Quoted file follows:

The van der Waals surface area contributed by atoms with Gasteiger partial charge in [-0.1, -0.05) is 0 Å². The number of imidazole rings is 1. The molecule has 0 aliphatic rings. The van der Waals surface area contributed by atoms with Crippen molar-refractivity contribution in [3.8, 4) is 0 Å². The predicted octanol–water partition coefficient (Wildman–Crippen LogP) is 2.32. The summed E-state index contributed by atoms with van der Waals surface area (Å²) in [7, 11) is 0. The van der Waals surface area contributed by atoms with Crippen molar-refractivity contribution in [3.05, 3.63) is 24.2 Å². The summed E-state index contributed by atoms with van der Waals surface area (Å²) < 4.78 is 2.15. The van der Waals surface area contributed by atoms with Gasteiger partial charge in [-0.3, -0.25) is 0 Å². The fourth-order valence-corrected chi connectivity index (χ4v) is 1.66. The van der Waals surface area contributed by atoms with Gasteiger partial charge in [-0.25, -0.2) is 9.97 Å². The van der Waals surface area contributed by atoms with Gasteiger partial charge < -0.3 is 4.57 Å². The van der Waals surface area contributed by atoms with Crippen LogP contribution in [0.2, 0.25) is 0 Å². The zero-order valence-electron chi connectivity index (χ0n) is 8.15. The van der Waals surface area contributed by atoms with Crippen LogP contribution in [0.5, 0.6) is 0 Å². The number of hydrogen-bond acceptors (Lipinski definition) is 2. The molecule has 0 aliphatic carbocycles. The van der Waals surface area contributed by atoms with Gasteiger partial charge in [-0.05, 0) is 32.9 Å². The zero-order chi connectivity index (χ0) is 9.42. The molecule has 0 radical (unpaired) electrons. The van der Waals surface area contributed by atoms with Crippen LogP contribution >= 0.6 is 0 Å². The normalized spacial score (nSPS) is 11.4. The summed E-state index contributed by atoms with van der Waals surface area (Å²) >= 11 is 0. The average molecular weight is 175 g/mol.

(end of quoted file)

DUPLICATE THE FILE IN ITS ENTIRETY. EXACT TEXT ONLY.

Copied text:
The van der Waals surface area contributed by atoms with Gasteiger partial charge in [-0.1, -0.05) is 0 Å². The number of imidazole rings is 1. The molecule has 0 aliphatic rings. The van der Waals surface area contributed by atoms with Crippen molar-refractivity contribution in [3.8, 4) is 0 Å². The predicted octanol–water partition coefficient (Wildman–Crippen LogP) is 2.32. The summed E-state index contributed by atoms with van der Waals surface area (Å²) in [7, 11) is 0. The van der Waals surface area contributed by atoms with Crippen molar-refractivity contribution in [3.05, 3.63) is 24.2 Å². The summed E-state index contributed by atoms with van der Waals surface area (Å²) < 4.78 is 2.15. The van der Waals surface area contributed by atoms with Gasteiger partial charge in [-0.3, -0.25) is 0 Å². The fourth-order valence-corrected chi connectivity index (χ4v) is 1.66. The van der Waals surface area contributed by atoms with Gasteiger partial charge in [-0.25, -0.2) is 9.97 Å². The van der Waals surface area contributed by atoms with Gasteiger partial charge < -0.3 is 4.57 Å². The van der Waals surface area contributed by atoms with Crippen LogP contribution in [0.2, 0.25) is 0 Å². The zero-order valence-electron chi connectivity index (χ0n) is 8.15. The van der Waals surface area contributed by atoms with Crippen LogP contribution in [0.5, 0.6) is 0 Å². The number of hydrogen-bond acceptors (Lipinski definition) is 2. The molecule has 0 aliphatic carbocycles. The van der Waals surface area contributed by atoms with Gasteiger partial charge in [-0.05, 0) is 32.9 Å². The zero-order chi connectivity index (χ0) is 9.42. The molecule has 0 radical (unpaired) electrons. The van der Waals surface area contributed by atoms with Crippen LogP contribution >= 0.6 is 0 Å². The normalized spacial score (nSPS) is 11.4. The summed E-state index contributed by atoms with van der Waals surface area (Å²) >= 11 is 0. The average molecular weight is 175 g/mol.